Furthermore, the book seems to be predicated on an understanding of the Bible absolutely being God’s word, and I do not subscribe to this belief, either.

        Liked by 1 person

      2. Hi! Thanks for taking a look at the book. Am glad you did. Am also happy that you acknowledge that God is often very much on your mind and that of other atheists if not even more on your minds as you decide what to do with Him within the limits of what your mind knows and is aware of. But you and I both know that He is much more than what we can literally put in a box and study to know and define Him. Let me use an illustration, I don’t know if you do believe that He made all things including you and I and if He did, then just like the clay cannot say to the potter what are you making, or if you were to have made a machine for an example as a man, you don’t expect that machine to know you the maker outside of what you have put in its brain box and functionalities. God has put a limit to what things exactly we can know of Him through our minds that is why Romans 12;1-2 says we subject our minds to His word to renew the way we think not that we subject the word of God to our minds which can be very limited in scope. Even Solomon in searching for wisdom does admit that we cannot know all that He has done completely. And that is why we relate a lot with Him based on faith which looks foolish to us and he also admits it but admonishes us that it is better to believe without seeing or comprehending with our minds. But He comes to your mind for a reason, that I am aware of. Because in His best creation, man, He has kept a place in us for Himself alone just like the writer of a software has his secret key, access, his way in and out of his codes that no one else can figure out. Solomon captured it as “He has placed eternity in our hearts” yet we cannot figure out all the works of His hands that He has made.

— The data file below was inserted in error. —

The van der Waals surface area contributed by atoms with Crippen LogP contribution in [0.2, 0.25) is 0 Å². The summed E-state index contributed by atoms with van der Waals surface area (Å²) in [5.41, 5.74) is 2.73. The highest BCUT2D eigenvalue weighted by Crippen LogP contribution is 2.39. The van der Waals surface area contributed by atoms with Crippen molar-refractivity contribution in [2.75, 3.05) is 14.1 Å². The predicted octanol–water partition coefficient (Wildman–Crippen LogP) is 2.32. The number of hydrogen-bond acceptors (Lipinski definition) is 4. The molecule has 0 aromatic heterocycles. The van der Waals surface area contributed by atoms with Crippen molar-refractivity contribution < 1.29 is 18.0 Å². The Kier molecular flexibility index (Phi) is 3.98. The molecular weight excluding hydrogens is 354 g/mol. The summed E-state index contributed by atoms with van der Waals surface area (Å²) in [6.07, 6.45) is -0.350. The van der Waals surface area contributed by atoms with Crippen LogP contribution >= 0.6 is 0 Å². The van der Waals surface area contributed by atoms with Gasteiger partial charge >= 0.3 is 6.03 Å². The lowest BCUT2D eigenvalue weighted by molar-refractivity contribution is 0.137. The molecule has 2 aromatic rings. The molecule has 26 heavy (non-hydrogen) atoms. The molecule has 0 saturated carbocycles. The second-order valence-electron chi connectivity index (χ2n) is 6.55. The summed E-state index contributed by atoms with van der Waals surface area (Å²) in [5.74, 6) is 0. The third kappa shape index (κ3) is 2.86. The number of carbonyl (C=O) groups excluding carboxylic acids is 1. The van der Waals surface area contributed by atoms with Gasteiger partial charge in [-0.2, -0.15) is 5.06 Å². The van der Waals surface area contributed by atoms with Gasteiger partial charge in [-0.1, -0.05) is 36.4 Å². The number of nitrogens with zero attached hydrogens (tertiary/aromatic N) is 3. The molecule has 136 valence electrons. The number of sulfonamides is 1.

Now, I do think you will enjoy the book nevertheless your lack of believe in the tenets of the bible and am aware of all that you have listed as things you don’t believe in. But am hoping you can still read the book to the end and you can do that through the link I sent earlier. If you have any problem accessing the book through the link I sent earlier you can let me know. Thanks again for the time. I really appreciate!


  2. You wouldn’t believe how many times someone has suggested reading a book that more or less is about returning to the fold. You may want to get use to that 🙂

    Getting more to the point of your blog… My deconversion happened with baby steps. I was young and the religious teachings never really made sense to me. Was I doing the right thing?

    When I was sure that I was taking the right direction in Atheism, I still went to church, I still was an in the closet atheist. I think I was more apt, when the topic of the “godless” came up, to start defending the “godless”. The reaction of those who believed in God really started to turn me off.

    Years later, I finally came out and admitted my atheism. My family was fine with it. I’m sure if my Mother was alive at that point, she’s have a conniption! There was a friend or two who questioned me but I was confident with my answers to them.

    More years later, sure, I missed some of the church functions and missed the family type environment. I found other groups that aligned more with my worldview. I attended a UUA (Universalist Unitarian) service for a while. I got more involved with Buddhist Dharma talks and Meditation. I am involved in a hiking club as well.

    There definitely is a period of transition but eventually you will meet like minded people.


    Liked by 1 person

    1. Thanks for your encouraging message! I have tried a few different groups, but sometimes my anxiety makes it difficult for me to try and stick to new things. I plan to try to check out more groups in the future and see what works out. I know that you can have an abundant, supportive social life outside of church, I’m just still trying to find it.